Here are some of those facts. In August 2008, as the financial crisis heated up, Goldman hired a famous lobbyist to come in house and focus on regulation. In January 2009, Goldman was one of several firms receiving bailout money that continued to lobby in Washington DC. And how much did they lobby? The chart below (from opensecrets.org) details their official lobbying over the last decade. ABC News reported that since 1989 Goldman and its executives have given $43 million in campaign contributions.

Goldman Sachs annual lobbying expenditures

Goldman Sachs annual lobbying expenditures

Or let’s look at earmarks. A defense spending bill that passed in the House this week contained more than 1,100 earmarks totaling $2.7 billion in spending. The 18 members of the subcommittee that wrote the bill included 148 earmarks totaling $461 million for entities whose employees have given $822,765 in campaign contributions to those congressmen since 2007. John Murtha, the notoriously corrupt earmark slut from Pennsylvania, chaired the subcommittee and wrote $77 million in earmarks. Defense contractor Argon ST and its employees donated $46,600 to Murtha since 2007, and it got an earmark providing $8 million to improve its torpedo-decoy technology. Special thanks to the Wall Street Journal for all of the info above.

So again, let’s make the comparison: a building inspector in New Jersey takes $30,000 to make sure a real estate developer’s projects move forward, and he goes to jail. A congressman takes $46,000 make sure a company gets an $8 million contract and it’s perfectly legal. And we wonder why the federal government is so screwed up.

Modern Corruption: Deny Until the Cell Door Closes

Kwame Kilpatrick, the mayor of Detroit, is caught up in a maelstrom of legal troubles. Accused of firing several police officers because they wouldn’t help cover up his affair with a one of his employees, he denied the affair until text messages revealed his deceit. He has been charged by the Wayne County prosecutor with several felonies, but he refuses to step down. He was just jailed for violating the terms of his bond, and today is being charged with two felony counts of assaulting a police officer. Still he denies all wrongdoing and refuses to resign. It’s hard to imagine that the city is being well run while its mayor is in and out of jail, but Kilpatrick is clearly more interested in his name than in the city he was elected to lead. Does Mayor Kilpatrick have no sense of decency?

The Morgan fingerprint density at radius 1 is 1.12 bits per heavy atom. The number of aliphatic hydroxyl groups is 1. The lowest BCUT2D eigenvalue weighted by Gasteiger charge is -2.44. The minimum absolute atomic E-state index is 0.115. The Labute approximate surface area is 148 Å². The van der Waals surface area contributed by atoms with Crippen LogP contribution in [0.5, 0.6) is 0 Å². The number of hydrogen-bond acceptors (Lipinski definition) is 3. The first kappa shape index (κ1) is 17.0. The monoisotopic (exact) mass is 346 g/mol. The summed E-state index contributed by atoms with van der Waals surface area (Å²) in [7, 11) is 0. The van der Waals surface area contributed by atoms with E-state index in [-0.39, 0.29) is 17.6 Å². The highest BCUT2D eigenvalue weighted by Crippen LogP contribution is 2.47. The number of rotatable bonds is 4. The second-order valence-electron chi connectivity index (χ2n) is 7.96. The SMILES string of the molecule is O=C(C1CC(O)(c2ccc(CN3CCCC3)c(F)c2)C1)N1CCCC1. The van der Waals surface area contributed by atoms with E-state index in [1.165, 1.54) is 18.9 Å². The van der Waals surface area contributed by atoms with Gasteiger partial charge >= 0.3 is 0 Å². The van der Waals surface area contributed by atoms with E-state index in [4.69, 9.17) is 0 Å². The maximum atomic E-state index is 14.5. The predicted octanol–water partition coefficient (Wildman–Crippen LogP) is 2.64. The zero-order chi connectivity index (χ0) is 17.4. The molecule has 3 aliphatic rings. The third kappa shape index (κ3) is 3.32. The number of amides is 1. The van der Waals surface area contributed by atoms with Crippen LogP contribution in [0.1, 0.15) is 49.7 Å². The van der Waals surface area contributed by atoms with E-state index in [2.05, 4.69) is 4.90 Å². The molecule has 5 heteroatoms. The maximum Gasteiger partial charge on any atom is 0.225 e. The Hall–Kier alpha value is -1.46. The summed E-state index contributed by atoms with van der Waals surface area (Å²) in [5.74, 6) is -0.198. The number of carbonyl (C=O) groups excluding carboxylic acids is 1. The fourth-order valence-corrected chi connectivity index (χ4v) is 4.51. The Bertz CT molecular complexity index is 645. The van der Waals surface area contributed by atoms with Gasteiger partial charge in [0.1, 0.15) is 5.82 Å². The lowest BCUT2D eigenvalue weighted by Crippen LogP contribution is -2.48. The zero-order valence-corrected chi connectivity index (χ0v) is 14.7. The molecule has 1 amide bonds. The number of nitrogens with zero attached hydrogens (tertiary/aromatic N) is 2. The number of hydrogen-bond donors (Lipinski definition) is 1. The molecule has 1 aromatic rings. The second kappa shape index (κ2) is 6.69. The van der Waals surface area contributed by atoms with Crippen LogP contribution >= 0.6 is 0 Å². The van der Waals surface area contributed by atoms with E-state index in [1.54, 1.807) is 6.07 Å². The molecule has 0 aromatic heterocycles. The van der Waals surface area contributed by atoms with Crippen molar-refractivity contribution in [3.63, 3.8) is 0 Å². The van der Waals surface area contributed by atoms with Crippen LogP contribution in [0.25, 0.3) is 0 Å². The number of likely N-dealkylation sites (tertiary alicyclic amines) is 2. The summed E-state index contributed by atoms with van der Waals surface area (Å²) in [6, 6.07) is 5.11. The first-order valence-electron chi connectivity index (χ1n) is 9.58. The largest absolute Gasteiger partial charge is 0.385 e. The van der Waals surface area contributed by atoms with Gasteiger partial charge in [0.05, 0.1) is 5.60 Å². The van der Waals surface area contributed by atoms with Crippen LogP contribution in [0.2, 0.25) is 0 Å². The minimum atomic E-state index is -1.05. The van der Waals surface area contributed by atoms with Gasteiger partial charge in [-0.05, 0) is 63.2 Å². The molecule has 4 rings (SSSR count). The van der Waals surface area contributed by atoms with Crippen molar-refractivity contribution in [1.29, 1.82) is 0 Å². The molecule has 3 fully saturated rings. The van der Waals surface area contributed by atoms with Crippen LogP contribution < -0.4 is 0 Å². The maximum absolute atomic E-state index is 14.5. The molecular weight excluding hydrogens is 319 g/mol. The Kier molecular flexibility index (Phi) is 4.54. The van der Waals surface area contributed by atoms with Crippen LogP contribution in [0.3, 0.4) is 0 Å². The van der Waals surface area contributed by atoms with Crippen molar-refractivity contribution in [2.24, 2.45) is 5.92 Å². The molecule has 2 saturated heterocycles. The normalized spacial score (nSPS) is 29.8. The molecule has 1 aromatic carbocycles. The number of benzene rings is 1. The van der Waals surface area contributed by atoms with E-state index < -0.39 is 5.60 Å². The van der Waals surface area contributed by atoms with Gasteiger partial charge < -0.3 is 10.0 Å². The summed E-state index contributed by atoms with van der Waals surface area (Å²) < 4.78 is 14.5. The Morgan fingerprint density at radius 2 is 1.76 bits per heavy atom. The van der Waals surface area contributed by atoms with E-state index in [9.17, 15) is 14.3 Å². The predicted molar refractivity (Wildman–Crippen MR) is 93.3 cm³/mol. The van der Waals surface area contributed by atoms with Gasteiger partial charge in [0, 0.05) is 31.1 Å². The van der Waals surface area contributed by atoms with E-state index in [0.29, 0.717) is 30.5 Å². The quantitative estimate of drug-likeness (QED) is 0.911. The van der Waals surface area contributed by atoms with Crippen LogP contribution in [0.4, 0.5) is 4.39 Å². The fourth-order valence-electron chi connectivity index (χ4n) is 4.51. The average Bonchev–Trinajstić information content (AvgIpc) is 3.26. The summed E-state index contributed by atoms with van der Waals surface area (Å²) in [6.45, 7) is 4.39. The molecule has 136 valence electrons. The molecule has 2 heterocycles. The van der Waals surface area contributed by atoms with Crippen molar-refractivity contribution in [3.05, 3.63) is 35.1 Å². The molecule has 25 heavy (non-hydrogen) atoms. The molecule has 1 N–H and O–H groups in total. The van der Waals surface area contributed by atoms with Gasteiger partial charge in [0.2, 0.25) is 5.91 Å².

But really, Kilpatrick is just an example of a growing trend among corrupt politicians: pretend it isn’t happening, totally reject all claims, and continue your denials until the day you’re in prison.

Senator Larry Craig, so amusingly charged with soliciting gay sex in an airport bathroom, has categorically denied that was his intent, and his famous “wide stance” excuse became the butt (I couldn’t resist) of much humor on the late night shows.

The FBI found $90,000 in marked bills in the refrigerator of Congressman William Jefferson, but he denies all wrongdoing and refuses to resign. Senator Ted Stevens was just indicted for failing to disclose oil company gifts. He claims complete innocence and is planning his reelection campaign. Congressman John Doolittle (what a great name for a modern congressman) was implicated in the Jack Abramoff scandal and admits paying his wife a 15% commission on all campaign contributions, but he denies any mendacity and refused to resign, choosing instead to retire at the end of his term.

Gavin Newsom, the mayor here in San Francisco, had an affair with his best friend’s wife, at a time when both the friend and the wife were on Gavin’s payroll. Mayor Newsom at least admitted the affair, but did so using the popular new excuse of addiction, and immediately went into treatment. There was no talk of him resigning, and in fact Mayor Newsom is gearing up a run for Governor.

The common theme in all these examples is the refusal to resign for the good of the office and its constituency. These politicians declined to admit or take responsibility for their actions and the impact those actions could have. They were all elected to serve, but ultimately they put their own need (to claim innocence) above the need (for effective representation) of the people who elected them. Whatever happened to admitting wrongdoing? It’s not like these guys are going to get away with it; if the accusations are true, they will be convicted and go to jail. But honestly, I don’t care if they keep denying – just get out of office so that somebody effective can come in and serve the public.

Implications? These politicians are really part of a broader evasion of responsibility, which I will have to write about later. But for now, the main beneficiaries of this trend are media companies. If Mayor Kilpatrick and Senator Craig would do the right thing and resign, then media companies (and blogs!) wouldn’t be able to milk the stories for weeks on end.